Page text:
No banal, politically correct tales to be heard in Ireland, but in their stead thrilling sagas of ancient warriors, saints, sinners, and lingering spirits.

Who cannot love this superstitious land?

The Beauty of Ireland's Coastline

 

7. The Coast And The Islands:

 

Ireland may be a small country, but as an island, she boasts a great expanse of rugged beauty along her winding, and sometimes treacherous coastline.  I grew up on the coast, with views of Dublin Bay at the end of our road. The sound of waves and howling winds are part of my childhood. Living in Kentucky, I miss the sea, wind swept gales, Atlantic sunsets, and the sheer beauty of Ireland’s coastline.

From Howth to the Giant’s Causeway, Malin Head to Mizen Head, the Cliffs of Moher and all the wonderful spots along the Wild Atlantic Way, I truly believe this island’s magnificent coastline, is one of its finest attributes.

 

8. The Scenery:

 

During the many years I have lived in America, I have often been asked:

 

“Is Ireland as beautiful as it seems in photos?”

 

And the answer to this question is a simple and resounding “yes”.

To be honest, Ireland’s scenery must be seen to be believed. It is even more beautiful than it appears in any photo or postcard. No image does Ireland justice. Even cloudy skies coordinate magnificently with mythical stones and ancient ruins.

When the sun doesn’t cooperate, Ireland’s beauty still shines.  Around every twist and turn of Ireland’s winding roads, awaits yet another new reason to smile.

 

Irish Food Collage 2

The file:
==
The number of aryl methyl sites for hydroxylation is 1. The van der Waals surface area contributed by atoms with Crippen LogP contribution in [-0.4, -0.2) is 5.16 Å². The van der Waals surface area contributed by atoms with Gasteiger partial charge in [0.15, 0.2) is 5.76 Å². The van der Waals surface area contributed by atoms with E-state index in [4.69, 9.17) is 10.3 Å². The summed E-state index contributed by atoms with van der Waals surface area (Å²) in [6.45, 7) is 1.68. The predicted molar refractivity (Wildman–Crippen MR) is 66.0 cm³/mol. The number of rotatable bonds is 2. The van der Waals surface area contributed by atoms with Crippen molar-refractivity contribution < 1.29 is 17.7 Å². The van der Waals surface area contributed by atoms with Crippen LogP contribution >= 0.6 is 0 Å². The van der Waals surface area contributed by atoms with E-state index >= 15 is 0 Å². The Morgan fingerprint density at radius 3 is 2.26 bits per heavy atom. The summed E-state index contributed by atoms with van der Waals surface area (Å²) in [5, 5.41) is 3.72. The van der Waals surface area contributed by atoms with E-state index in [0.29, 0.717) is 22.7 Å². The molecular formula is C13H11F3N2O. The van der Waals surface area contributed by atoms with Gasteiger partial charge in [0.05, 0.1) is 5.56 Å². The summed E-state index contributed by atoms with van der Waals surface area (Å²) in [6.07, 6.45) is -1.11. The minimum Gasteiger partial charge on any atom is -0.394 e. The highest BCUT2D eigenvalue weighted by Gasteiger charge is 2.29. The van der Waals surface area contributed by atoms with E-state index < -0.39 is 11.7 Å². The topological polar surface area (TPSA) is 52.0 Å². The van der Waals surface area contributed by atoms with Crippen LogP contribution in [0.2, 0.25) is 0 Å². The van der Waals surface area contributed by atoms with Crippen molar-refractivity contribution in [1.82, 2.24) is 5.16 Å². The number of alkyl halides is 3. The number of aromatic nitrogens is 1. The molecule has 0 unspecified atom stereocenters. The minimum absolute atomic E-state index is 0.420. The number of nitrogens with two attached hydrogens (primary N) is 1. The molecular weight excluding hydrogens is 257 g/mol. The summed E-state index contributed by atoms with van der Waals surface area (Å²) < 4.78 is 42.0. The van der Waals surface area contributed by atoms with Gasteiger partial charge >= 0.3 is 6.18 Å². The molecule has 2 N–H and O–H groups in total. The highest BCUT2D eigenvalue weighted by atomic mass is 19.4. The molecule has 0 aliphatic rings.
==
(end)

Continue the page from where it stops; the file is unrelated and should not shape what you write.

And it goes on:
9. Irish Food:

 

In previous posts, I have waxed poetically about the glories of Irish food, and I still make no apologies for Irish food.  Traditional Irish food is hearty and wholesome, comforting and filling.

Irish dishes provide healthy helpings of meat, oodles of veggies and, of course, the pride of every Irish mother’s table, potatoes.  After a spoonful of Irish stew, or a warming bowl of potato and leek soup, it will be easy to understand why I rate Irish food so highly

My advice for tourists is to dig into a plate of bacon and cabbage, savor our brown bread, and treat yourself to a full Irish breakfast. You’ll leave Ireland understanding how simple, wholesome food feeds the soul.

 

10. Irish Pride:

 

And last, but not least, comes Irish pride. We Irish live and breathe our heritage.  From a very young age, we learn our history through myth and legend.  For centuries we clung to our culture, even when our conquerors tried to strip us of our heritage. This Irish pride has been carried by generations to the four corners of the world.

But when you visit Ireland you will learn the subtle differences in our heritage and how our cultural inheritance changes from county to county. A tourist’s experience in the Burren in County Clare is vastly different from the memories created in County Donegal, but everywhere you go on this little island, you will be enthralled by the pride people feel in their local village, town, and county. History and heritage survive, because Irish people choose not only to remember the past but to practice old traditions with pride.

 

And so I hope this little list, will help you understand why you may already love Ireland, or if you plan to visit the Emerald Isle in the near future, it will help you understand you too may be at risk of falling in love with Ireland.  If you think of another reason to love Ireland, why not join in our discussion in the comment section below.

 

Slán agus beannacht leat!

(Goodbye and blessings)

 

 

Irish American Mom